While many businesses were forced to close as a result of the COVID-19 pandemic, those that stayed open and found new ways of sustaining their operations will have to build on that to survive and thrive in a post-COVID world.
That was the advice offered by Senior Manager, Consulting, with Deloitte Barbados, Roger Hennis during a webinar sponsored by the Guardian Group in association with the Trinidad and Tobago Chamber of Commerce.
“The pandemic has forced companies to ask themselves, ‘how can we move from barely staying alive to thriving?’ It will call for new business models and structures that will change the way they serve their staff and their customers,” he said.
“A study showed that companies which succeeded in making the transformation to digital operations had a clear strategy in place as they went about it; they relied on leadership at all levels rather than just the IT department to lead the effort, and recognised they had to embrace more risks and innovation to move the process forward.”
Chief Executive Officer of IGOV.TT, Kirk Henry, noted that the International Labour Office (ILO) stated that 9.9 percent of working hours, which is equivalent to 1.5 million jobs, were expected to be lost in the Caribbean for the second quarter of 2020.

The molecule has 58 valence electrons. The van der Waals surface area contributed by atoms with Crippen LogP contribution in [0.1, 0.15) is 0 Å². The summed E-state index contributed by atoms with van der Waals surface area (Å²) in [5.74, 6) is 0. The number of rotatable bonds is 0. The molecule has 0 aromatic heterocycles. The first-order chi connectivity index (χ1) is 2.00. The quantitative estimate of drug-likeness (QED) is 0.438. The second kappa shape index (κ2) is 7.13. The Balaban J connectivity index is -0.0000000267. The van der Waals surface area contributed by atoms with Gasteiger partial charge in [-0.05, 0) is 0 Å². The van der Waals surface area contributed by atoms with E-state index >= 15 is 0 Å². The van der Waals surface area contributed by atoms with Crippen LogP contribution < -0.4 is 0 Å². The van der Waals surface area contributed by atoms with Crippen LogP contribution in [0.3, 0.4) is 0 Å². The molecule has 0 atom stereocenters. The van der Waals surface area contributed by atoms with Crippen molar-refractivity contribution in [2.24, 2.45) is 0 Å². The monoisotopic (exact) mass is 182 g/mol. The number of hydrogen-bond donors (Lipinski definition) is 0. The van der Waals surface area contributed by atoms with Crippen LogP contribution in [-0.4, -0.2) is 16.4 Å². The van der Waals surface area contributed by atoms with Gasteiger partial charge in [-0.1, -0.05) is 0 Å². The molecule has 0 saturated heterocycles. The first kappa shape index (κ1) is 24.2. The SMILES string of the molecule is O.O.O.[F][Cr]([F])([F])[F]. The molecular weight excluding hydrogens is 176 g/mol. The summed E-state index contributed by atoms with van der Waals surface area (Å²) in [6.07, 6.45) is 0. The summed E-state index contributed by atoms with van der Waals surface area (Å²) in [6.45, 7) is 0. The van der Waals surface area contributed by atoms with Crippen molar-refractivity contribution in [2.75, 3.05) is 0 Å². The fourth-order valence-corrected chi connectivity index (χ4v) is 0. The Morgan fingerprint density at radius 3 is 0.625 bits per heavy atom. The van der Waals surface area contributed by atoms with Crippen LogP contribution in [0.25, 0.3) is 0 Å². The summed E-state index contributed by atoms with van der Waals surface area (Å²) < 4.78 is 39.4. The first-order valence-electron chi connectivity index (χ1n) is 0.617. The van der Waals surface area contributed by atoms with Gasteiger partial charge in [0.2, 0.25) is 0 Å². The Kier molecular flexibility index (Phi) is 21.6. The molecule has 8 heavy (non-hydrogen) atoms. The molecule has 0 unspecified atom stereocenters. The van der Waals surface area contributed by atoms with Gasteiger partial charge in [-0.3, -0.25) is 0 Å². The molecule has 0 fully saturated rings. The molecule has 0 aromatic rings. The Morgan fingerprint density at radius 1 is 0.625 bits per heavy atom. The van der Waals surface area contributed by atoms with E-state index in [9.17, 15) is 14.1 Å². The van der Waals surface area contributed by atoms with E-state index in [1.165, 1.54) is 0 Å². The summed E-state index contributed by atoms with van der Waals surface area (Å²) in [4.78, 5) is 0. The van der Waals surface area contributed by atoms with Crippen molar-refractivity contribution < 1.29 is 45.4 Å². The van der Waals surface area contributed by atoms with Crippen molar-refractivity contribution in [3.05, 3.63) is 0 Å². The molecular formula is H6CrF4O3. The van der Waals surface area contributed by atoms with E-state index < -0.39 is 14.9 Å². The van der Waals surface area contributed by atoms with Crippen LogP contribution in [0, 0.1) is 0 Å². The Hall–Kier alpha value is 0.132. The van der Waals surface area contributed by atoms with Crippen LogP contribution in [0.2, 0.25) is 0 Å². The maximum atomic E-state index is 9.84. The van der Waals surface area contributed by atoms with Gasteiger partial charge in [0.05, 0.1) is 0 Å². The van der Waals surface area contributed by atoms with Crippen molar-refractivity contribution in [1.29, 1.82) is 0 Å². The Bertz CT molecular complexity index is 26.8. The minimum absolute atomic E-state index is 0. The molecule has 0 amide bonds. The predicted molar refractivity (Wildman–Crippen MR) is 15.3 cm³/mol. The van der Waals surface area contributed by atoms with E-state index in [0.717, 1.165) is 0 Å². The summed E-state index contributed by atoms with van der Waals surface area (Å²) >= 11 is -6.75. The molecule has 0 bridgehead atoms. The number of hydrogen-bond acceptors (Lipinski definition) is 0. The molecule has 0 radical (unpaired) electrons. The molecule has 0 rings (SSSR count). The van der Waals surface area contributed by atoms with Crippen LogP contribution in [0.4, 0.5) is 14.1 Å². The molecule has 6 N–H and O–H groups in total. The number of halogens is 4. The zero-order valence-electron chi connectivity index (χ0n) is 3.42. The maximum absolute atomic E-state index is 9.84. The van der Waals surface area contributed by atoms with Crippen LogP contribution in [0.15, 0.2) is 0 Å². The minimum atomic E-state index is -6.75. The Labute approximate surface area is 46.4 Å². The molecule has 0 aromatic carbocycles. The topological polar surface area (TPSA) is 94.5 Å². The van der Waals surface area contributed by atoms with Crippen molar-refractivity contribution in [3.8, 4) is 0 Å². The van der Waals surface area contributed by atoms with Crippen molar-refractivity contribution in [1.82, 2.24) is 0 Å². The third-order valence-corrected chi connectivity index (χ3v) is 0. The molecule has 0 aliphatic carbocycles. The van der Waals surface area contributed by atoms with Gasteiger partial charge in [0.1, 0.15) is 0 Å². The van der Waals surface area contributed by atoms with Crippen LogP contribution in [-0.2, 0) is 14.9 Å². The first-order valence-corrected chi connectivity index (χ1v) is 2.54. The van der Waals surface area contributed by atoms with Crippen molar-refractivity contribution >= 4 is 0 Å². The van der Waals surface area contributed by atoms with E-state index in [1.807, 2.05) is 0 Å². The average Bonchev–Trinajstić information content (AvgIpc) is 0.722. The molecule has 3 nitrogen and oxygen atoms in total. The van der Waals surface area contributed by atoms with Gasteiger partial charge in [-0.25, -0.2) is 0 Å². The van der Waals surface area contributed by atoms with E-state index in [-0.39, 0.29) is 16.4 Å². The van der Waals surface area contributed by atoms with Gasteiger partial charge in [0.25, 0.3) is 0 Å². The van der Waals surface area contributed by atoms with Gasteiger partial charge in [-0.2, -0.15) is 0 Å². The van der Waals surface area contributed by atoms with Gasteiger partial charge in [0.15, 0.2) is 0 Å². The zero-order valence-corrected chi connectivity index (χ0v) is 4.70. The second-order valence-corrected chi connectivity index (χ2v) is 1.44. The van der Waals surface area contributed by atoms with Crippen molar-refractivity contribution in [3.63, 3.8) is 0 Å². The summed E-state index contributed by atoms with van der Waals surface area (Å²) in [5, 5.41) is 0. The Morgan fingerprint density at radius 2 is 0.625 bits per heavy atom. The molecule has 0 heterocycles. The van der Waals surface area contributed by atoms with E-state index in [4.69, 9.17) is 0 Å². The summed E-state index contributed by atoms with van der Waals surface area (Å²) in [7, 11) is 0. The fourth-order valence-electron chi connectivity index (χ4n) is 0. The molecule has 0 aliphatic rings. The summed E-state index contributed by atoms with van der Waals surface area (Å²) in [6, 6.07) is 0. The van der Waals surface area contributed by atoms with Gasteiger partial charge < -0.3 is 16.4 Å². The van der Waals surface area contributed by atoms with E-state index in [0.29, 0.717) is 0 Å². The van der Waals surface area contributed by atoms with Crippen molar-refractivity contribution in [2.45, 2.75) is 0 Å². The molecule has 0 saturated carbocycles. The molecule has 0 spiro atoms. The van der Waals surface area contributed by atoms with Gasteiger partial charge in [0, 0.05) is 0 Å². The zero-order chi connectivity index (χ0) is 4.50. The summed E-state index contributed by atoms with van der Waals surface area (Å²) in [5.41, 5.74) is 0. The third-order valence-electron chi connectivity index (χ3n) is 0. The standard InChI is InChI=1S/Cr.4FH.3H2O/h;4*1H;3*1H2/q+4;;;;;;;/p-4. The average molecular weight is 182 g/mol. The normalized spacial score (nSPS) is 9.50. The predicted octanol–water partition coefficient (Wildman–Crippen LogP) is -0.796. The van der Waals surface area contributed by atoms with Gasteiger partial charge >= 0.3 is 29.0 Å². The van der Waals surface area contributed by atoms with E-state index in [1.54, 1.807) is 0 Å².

He also advised companies: “Before investing in technology, determine your aims first, then look to see how it can benefit your organisation, and know which data you want, the audience it relates to, and then tailor your marketing strategy accordingly.”
Meantime, Brevard Nelson, CEO of Caribbean Ideas Synapses and a long-time corporate communications specialist, said customer resource management was also an important element in e-commerce.
“If you can get as many data points as possible from a customer, you can up-sell services to them as time goes on. For example, you may only get basics like the name and address when you first deal with a customer, but if later on you find out their age, family structure and so on, you can work towards offering them other products that may be helpful as they reach various milestones in their lives,” he said.
Sales representative with Guardian Life, Audrey Reid, spoke about how COVID-19 had affected the sale of life insurance policies.
“Naturally, owing to the social distancing and other restrictions, it became difficult for us to conduct face to face interviews with prospects, but we eventually found a way to do that online as well as to have them fill out the application forms online. We also recognised that millennials preferred to do everything online, while older clients preferred personal interaction, but we are encouraging them to look into the online alternative,” she said. (DH)
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